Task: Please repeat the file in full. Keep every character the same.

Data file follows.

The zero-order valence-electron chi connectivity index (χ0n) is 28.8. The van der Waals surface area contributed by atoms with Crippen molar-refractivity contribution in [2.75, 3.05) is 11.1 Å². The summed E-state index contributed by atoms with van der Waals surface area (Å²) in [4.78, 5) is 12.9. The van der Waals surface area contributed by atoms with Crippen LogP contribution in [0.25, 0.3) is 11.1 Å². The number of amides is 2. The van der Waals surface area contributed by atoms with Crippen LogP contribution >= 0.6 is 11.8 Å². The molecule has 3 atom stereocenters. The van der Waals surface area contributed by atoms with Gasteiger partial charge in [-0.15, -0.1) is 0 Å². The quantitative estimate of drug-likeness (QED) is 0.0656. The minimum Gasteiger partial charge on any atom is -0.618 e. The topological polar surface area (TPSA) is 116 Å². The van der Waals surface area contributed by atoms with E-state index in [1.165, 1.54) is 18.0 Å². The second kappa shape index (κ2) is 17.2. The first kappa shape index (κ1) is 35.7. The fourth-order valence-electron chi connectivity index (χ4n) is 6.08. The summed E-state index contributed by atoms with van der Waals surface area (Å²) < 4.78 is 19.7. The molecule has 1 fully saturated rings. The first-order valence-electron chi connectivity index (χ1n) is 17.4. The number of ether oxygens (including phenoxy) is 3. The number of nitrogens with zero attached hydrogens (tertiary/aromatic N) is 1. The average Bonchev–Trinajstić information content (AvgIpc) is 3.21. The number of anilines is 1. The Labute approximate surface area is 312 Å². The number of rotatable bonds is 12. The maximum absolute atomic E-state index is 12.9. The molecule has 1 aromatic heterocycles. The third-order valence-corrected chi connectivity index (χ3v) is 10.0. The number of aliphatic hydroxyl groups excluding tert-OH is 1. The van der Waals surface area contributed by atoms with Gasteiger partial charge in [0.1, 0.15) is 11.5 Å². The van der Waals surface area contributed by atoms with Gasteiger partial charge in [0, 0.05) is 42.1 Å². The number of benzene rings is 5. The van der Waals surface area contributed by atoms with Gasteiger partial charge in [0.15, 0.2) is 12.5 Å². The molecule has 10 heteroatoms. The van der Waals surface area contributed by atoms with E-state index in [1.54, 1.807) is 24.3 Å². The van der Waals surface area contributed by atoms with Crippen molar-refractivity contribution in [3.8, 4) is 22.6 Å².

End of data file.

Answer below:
The zero-order valence-electron chi connectivity index (χ0n) is 28.8. The van der Waals surface area contributed by atoms with Crippen molar-refractivity contribution in [2.75, 3.05) is 11.1 Å². The summed E-state index contributed by atoms with van der Waals surface area (Å²) in [4.78, 5) is 12.9. The van der Waals surface area contributed by atoms with Crippen LogP contribution in [0.25, 0.3) is 11.1 Å². The number of amides is 2. The van der Waals surface area contributed by atoms with Crippen LogP contribution >= 0.6 is 11.8 Å². The molecule has 3 atom stereocenters. The van der Waals surface area contributed by atoms with Gasteiger partial charge in [-0.15, -0.1) is 0 Å². The quantitative estimate of drug-likeness (QED) is 0.0656. The minimum Gasteiger partial charge on any atom is -0.618 e. The topological polar surface area (TPSA) is 116 Å². The van der Waals surface area contributed by atoms with E-state index in [1.165, 1.54) is 18.0 Å². The second kappa shape index (κ2) is 17.2. The first kappa shape index (κ1) is 35.7. The fourth-order valence-electron chi connectivity index (χ4n) is 6.08. The summed E-state index contributed by atoms with van der Waals surface area (Å²) < 4.78 is 19.7. The molecule has 1 fully saturated rings. The first-order valence-electron chi connectivity index (χ1n) is 17.4. The number of ether oxygens (including phenoxy) is 3. The number of nitrogens with zero attached hydrogens (tertiary/aromatic N) is 1. The average Bonchev–Trinajstić information content (AvgIpc) is 3.21. The number of anilines is 1. The Labute approximate surface area is 312 Å². The number of rotatable bonds is 12. The maximum absolute atomic E-state index is 12.9. The molecule has 1 aromatic heterocycles. The third-order valence-corrected chi connectivity index (χ3v) is 10.0. The number of aliphatic hydroxyl groups excluding tert-OH is 1. The van der Waals surface area contributed by atoms with Gasteiger partial charge in [0.1, 0.15) is 11.5 Å². The van der Waals surface area contributed by atoms with Gasteiger partial charge in [0, 0.05) is 42.1 Å². The number of benzene rings is 5. The van der Waals surface area contributed by atoms with Gasteiger partial charge in [0.15, 0.2) is 12.5 Å². The molecule has 10 heteroatoms. The van der Waals surface area contributed by atoms with E-state index in [1.54, 1.807) is 24.3 Å². The van der Waals surface area contributed by atoms with Crippen molar-refractivity contribution in [3.8, 4) is 22.6 Å².